Being in lockdown is the perfect time to plan the interior design project on your home that you have been thinking about for a while but have been too busy to ‘get the ball rolling’.
There are construction sites still operating but the problem has been sourcing materials. Many suppliers have closed or are working on reduced hours, but it is manufacturing or the lack of it that has made progressing any project almost impossible.
When everything comes back online, the backlog on getting orders fulfilled is going to be very long indeed.
What we at Koubou have been doing is specifying for our clients and getting the orders in the supply chain queue for when things start moving again. What this has also shown is that supply and demand also creates issues with the contract budget. Having a contingency available for when the unexpected happens is good planning anyway, so how do you budget for a project, so that the unexpected does not cause a real headache and a nasty hole in your finances?
In my blog ‘Fail to plan, plan to fail’ I talk about planning a project properly. This is fundamental to making sure you stay on budget.
Tips for helping you stay on budget for an interior design project
Start with a good Architect and or Interior Architect/Designer. Give them your preferred budget, they will then be able to manage expectations. This is very important. A lot of residential clients don’t take into consideration that the internal finishing can sometimes cost as much as the build itself. Consideration is often not given to the cost of installation as well as the cost of the goods themselves. You may be able to pick a kitchen up on the internet for very little, but the cost of fitting, plumbing, and electrics can cost much more than the kitchen itself. Is it then good money management to install a cheap kitchen and then have to do it again in two years? The cost to install will be similar and you are doing it twice in a very short period of time because you didn’t consider the bigger picture. An interior designer will be able to help you with finding the manufacturers and builders that can support you and your project, as well as your interior project budget.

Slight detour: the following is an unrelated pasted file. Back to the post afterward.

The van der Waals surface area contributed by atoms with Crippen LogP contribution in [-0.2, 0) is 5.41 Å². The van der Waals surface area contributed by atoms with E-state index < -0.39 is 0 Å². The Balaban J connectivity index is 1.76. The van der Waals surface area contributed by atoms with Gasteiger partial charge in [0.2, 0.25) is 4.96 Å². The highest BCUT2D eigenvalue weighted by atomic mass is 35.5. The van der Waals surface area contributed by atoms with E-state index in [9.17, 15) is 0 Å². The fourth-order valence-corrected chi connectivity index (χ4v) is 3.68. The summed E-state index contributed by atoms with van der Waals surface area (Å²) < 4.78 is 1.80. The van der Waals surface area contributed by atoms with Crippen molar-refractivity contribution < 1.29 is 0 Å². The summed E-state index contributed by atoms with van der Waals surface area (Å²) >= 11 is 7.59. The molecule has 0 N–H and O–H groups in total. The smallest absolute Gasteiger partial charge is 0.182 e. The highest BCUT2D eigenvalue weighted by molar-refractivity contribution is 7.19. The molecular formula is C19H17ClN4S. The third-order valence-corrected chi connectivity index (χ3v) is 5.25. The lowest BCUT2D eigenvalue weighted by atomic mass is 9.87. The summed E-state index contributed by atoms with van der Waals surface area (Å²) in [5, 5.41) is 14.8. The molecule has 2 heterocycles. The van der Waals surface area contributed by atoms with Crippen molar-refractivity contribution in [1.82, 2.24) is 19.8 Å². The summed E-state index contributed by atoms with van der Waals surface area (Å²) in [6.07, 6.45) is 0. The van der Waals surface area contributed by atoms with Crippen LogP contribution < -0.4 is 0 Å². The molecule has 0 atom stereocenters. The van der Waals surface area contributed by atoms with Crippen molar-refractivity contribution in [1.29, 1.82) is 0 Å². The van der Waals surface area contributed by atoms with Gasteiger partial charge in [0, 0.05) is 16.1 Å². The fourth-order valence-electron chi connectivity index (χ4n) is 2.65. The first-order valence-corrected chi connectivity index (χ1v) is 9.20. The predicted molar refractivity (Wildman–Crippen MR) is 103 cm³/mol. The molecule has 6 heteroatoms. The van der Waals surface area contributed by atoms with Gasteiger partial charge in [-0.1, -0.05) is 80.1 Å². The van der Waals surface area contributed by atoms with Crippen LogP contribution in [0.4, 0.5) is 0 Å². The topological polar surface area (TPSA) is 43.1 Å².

Spend money upfront – paying for a decent set of drawings and specifications is going to save you money in the long run. You can then obtain a few proper quotes from a builder, making sure that you compare the quotes carefully. Remember to compare ‘apples for apples’, check everything off against each quote. You want to know what is included, don’t just accept a lump sum. This is dangerous – a lot of quotes are just to ‘plastered shell’ stage. This is what I mean by the internal finishing costing the same as the build. Just for starters – bathrooms, kitchen, flooring. You can see where I am going. You should have at least 10% of the overall budget as a contingency fund, this isn’t just a good idea, it is imperative. Building is not an exact science and nasty problems such as faulty wiring, drainage etc can become apparent once the demolition starts. This can become very expensive. Don’t ignore these problems and try to cover them back up because you want to save the money for that lovely chandelier you have your heart set on. You run the risk of not getting the work signed off and not obtaining certificates to show that the electrical work is up to code. This can easily come back to haunt you when you want to sell the property.
Use professionals, you will make the cost of fees back many times over. They will stop mistakes, also, you can tap into the buying power and contacts these people have.
It has always amazed me that people think that it is easy to design and project manage a major project themselves. You would never consider operating on yourself or doing your own dentistry, why consider designing and managing your own build? It can be ruinous to your budget and your mental health. Your budget may never recover!
A project on your home which is, after all, likely to be your most expensive asset, should be an exciting time and with careful planning and management of your budget, it will be.